There are currently 44 trained volunteer emotional crisis and suicide prevention helpline operators who come from various backgrounds, ready to take calls. All the volunteers have gone through intensive workshops, trained in active listening skills, suicide risk assessment and crisis intervention.

Why a LifeLine?

In response to the growing concern of suicide in Lebanon, coupled with the increasing evidence that supports the establishment of a emotional crisis and suicide prevention helpline as an effective preventative measure for suicide, Embrace set out to develop the Embrace Lifeline. Suicide helplines have been found to significantly reduce suicide rates by 36% to 57%1.

Implementing an evidence-based framework for prevention and moni­toring of suicide, is one of the strategic objectives of the ‘Mental Health and Substance Use-Prevention, Promotion and Treatment-Strategy for Lebanon 2015-2020’, launched by the Ministry of Public Health with the aim of building a sustainable system for mental health in Lebanon. Establishing an emotional crisis and suicide prevention helpline is one of the key components of such a framework and is therefore a substantial step towards achieving this objective of the national strategy, thereby contributing to the building of the national system for mental health.”2

MISSION of the embrace lifeline

  • To increase awareness about suicide in Lebanon.
  • To ensure the respect and empowerment of individuals suffering from suicidal thoughts, and to provide them with access to appropriate care, while also creating a referral network of community resources for intervention and treatment.
  • To support those bereaved from suicide.

The shocking facts

Over 800,000 people die of suicide every year; that’s one death every 40 seconds. The World Health Organization (WHO) estimates that for every one death by suicide, there may be more than 20 others who have been attempting suicide.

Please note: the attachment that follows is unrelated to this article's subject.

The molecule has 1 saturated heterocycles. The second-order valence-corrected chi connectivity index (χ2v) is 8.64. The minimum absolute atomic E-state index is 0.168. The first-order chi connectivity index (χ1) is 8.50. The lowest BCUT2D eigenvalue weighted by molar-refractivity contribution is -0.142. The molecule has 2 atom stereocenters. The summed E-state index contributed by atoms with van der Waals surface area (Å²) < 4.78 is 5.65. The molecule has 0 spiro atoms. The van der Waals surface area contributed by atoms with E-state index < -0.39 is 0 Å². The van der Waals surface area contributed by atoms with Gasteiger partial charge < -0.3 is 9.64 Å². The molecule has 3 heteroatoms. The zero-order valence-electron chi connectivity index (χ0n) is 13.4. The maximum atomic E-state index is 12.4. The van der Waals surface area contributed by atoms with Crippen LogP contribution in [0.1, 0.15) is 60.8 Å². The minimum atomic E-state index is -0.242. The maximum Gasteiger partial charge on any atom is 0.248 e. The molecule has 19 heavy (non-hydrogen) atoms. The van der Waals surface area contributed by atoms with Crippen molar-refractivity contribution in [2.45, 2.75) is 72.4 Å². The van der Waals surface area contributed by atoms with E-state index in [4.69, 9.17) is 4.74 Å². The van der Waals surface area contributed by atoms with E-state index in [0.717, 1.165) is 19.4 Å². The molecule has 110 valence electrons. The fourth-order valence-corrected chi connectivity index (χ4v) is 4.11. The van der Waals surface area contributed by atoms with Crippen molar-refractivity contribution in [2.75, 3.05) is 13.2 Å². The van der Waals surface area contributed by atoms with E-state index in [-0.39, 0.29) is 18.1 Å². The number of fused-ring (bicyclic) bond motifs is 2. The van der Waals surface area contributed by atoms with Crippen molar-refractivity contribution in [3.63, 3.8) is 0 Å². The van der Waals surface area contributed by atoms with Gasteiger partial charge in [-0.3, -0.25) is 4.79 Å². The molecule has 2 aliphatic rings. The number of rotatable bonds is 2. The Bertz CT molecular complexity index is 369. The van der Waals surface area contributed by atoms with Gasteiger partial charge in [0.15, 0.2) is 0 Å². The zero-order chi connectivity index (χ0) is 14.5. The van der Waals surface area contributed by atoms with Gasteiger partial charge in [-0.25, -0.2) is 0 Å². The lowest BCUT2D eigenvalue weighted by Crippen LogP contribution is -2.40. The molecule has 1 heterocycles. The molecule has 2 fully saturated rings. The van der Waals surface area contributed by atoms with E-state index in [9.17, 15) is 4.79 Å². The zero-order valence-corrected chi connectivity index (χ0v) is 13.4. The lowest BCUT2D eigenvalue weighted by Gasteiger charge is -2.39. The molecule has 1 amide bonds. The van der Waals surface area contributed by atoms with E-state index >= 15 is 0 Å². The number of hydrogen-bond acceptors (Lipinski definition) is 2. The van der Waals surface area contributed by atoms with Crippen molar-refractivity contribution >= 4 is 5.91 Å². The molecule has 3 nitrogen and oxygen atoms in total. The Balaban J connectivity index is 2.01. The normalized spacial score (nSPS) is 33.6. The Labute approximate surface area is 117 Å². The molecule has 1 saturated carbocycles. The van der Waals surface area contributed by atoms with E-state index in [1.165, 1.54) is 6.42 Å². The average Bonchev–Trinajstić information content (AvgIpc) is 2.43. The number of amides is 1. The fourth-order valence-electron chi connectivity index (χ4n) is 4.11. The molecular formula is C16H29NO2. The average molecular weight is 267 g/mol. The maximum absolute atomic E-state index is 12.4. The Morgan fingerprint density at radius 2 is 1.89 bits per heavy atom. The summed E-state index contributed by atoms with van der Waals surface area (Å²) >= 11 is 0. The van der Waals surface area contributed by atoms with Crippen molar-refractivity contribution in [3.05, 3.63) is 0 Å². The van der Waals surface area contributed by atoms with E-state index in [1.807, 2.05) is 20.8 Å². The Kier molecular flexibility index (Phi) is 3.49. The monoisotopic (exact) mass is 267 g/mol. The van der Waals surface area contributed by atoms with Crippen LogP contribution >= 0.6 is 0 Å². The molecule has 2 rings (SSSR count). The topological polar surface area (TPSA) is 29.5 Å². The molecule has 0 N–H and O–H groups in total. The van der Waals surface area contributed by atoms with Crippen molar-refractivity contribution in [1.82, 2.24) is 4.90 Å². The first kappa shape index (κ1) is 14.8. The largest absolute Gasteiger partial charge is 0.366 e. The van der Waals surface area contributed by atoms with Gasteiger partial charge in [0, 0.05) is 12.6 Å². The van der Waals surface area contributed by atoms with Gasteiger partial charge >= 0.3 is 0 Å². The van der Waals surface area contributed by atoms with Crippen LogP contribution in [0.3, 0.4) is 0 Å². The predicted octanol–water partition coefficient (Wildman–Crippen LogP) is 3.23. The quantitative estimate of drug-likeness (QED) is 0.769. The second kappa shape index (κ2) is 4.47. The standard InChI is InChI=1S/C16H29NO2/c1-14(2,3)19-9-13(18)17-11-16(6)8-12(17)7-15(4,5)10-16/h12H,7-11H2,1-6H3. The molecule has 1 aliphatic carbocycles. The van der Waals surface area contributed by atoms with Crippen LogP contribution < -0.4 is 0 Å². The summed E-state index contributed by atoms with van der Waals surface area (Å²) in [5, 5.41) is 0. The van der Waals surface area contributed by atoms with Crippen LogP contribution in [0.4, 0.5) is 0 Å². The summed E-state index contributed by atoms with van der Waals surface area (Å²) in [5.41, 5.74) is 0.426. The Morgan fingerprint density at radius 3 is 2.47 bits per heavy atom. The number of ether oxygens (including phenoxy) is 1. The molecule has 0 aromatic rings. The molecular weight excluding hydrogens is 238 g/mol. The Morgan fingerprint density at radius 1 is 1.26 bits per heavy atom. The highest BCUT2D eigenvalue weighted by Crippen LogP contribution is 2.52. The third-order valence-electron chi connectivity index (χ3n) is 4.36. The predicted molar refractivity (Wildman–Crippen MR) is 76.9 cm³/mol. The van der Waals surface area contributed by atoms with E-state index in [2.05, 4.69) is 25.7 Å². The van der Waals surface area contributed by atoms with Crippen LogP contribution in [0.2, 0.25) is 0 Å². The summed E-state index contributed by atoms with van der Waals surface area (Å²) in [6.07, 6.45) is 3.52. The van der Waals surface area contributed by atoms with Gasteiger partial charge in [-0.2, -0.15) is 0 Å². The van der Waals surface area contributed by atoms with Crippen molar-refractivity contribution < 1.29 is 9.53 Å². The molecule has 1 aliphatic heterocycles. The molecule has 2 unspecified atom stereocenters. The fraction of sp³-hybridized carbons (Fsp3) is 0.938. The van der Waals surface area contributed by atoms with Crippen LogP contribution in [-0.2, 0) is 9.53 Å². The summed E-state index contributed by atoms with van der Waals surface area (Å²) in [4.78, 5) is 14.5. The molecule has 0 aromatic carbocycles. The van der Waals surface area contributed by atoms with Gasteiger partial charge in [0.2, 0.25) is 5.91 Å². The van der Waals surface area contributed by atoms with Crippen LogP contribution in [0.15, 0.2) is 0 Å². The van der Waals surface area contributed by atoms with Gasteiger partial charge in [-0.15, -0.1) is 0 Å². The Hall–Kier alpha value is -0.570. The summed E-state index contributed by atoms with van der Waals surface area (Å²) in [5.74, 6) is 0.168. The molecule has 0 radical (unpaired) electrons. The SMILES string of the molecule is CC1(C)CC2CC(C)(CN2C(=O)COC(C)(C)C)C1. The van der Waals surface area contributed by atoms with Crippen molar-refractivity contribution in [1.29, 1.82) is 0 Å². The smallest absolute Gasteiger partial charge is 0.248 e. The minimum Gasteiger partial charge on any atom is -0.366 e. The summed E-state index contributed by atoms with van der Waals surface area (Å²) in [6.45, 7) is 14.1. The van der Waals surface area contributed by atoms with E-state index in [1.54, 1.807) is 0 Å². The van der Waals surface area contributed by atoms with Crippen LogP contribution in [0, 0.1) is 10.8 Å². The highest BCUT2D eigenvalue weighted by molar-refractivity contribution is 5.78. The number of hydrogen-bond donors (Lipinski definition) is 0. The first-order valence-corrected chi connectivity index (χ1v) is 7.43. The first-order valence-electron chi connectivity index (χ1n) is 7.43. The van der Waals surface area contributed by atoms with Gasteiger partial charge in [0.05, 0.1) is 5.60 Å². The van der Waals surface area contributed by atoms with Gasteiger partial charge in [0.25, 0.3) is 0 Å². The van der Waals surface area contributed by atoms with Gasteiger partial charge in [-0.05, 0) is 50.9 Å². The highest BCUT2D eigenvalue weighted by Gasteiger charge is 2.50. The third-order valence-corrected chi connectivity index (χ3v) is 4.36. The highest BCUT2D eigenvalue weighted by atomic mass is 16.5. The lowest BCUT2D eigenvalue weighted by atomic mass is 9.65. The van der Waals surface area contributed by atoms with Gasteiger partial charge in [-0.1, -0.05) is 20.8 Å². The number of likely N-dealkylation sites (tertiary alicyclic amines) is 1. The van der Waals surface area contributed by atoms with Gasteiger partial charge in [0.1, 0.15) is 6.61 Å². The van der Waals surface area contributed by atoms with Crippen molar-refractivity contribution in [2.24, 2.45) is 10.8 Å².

In Lebanon, on average, every 3 days one person dies of suicide and on average, every six hours, one person attempts suicide.

While these figures may not seem high, they are not representative of the actual suicide rates as prevailing religious, legal, and social issues that surround suicide often result in the mislabeled cause of death as natural, accidental, or undetermined. Furthermore, these numbers do not take into account the number of individuals who experience suicidal ideation. Hence, the rate of suicide in Lebanon is expected to be underreported.

The thoughts can start early on…

Studies conducted in Lebanon have shown that 16% of students aged 12 to 14 had seriously considered committing suicide in the year prior to the study making it the highest percentage compared to other Arab countries; while 13.5% of the students reported having actually attempted suicide in the previous year.3

Suicide is preventable.

With the availability and access to appropriate services, the rate of suicide, and suicidal attempts can be reduced.

1 De Leo, D., Buono, M. D., & Dwyer, J. (2002). Suicide among the elderly: the long-term impact of a telephone support and assessment intervention in northern Italy. The British Journal of Psychiatry, 181(3), 226-229. Gould, M. S., Kalafat, J., HarrisMunfakh, J. L., & Kleinman, M. (2007). An evaluation of crisis hotline outcomes part 2: suicidal callers. Suicide and Life-Threatening Behavior, 37(3), 338-352. Pil, L., Pauwels, K., Muijzers, E., Portzky, G., & Annemans, L. (2013). Cost-effectiveness of a helpline for suicide prevention. Journal of Telemedicine and Telecare, 19(5), 273-281.

2 Reference to MPH strategy: Ministry of Public Health. 2015. Mental Health and Substance Use – Prevention, Promotion, and Treatment- Situation Analysis and Strategy for Lebanon 2015-2020. Beirut: Lebanon.

3 *Mahfoud, Z. R., Afifi, R. A., Haddad, P. H., & DeJong, J. (2011). Prevalence and determinants of suicide ideation among Lebanese adolescents: Results of the GSHS Lebanon 2005. Journal of Adolescence, 34(2), 379-384.